Sarah Amherst

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Portrait of Sarah Windsor Amherst by British artist Thomas Lawrence

Sarah Amherst, Countess Amherst (née Archer, later Sarah Windsor, Countess of Plymouth; 1762–1838), credited as Sarah Amherst, was a British naturalist and botanist who lived in India. She identified several species which were named for her, including a variety of pheasant (Chrysolophus amherstiae) and a flowering tree (Amherstia nobilis).[1][2][3]

Marriages and issue[edit]

Her parents were Andrew Archer, 2nd Baron Archer, and Sarah West, daughter of James West. She was married to her first cousin Other Windsor, 5th Earl of Plymouth, from 1778 until his death in 1799. They had the following children:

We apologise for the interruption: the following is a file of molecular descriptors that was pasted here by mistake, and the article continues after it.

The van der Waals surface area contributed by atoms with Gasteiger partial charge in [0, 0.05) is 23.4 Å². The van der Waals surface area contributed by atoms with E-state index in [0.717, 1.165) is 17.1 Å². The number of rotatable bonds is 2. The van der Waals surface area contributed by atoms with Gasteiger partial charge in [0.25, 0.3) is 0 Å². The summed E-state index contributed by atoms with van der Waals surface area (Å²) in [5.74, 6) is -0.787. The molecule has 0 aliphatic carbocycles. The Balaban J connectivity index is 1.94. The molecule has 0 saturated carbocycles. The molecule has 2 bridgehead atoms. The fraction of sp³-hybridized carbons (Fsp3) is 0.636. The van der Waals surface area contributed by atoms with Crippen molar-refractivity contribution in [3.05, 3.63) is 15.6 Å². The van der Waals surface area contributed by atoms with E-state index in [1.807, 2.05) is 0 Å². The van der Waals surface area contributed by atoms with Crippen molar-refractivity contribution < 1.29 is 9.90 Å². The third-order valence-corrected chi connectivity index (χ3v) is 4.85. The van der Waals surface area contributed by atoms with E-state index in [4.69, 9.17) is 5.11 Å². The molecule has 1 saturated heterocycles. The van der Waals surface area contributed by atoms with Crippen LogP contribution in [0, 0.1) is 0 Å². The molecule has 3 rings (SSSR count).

Her second husband was William Amherst, 1st Earl Amherst. Their children were:

References[edit]

  1. ^ "Monday Morning Muse: Sarah Hickman Amherst". Mead Musings: inspired by the collection of the Mead Art Museum at Amherst College. Retrieved 1 August 2018.
  2. ^ Hooker, Sir William Jackson (1 July 1849). "Amherstia Nobilis". Curtis's Botanical Magazine. Reeve Brothers. 75: 158–162.
  3. ^ "Amherstia Nobilis". The Illustrated London News. 4 April 1857. p. 306. Retrieved 1 August 2018. The tree was first brought into notice by Lady Sarah Amherst, a great promoter of botanical science in India. Lord Amherst spent five years in that country, and made an excursion to the Himalaya mountains, at the foot of which they discovered these rare trees.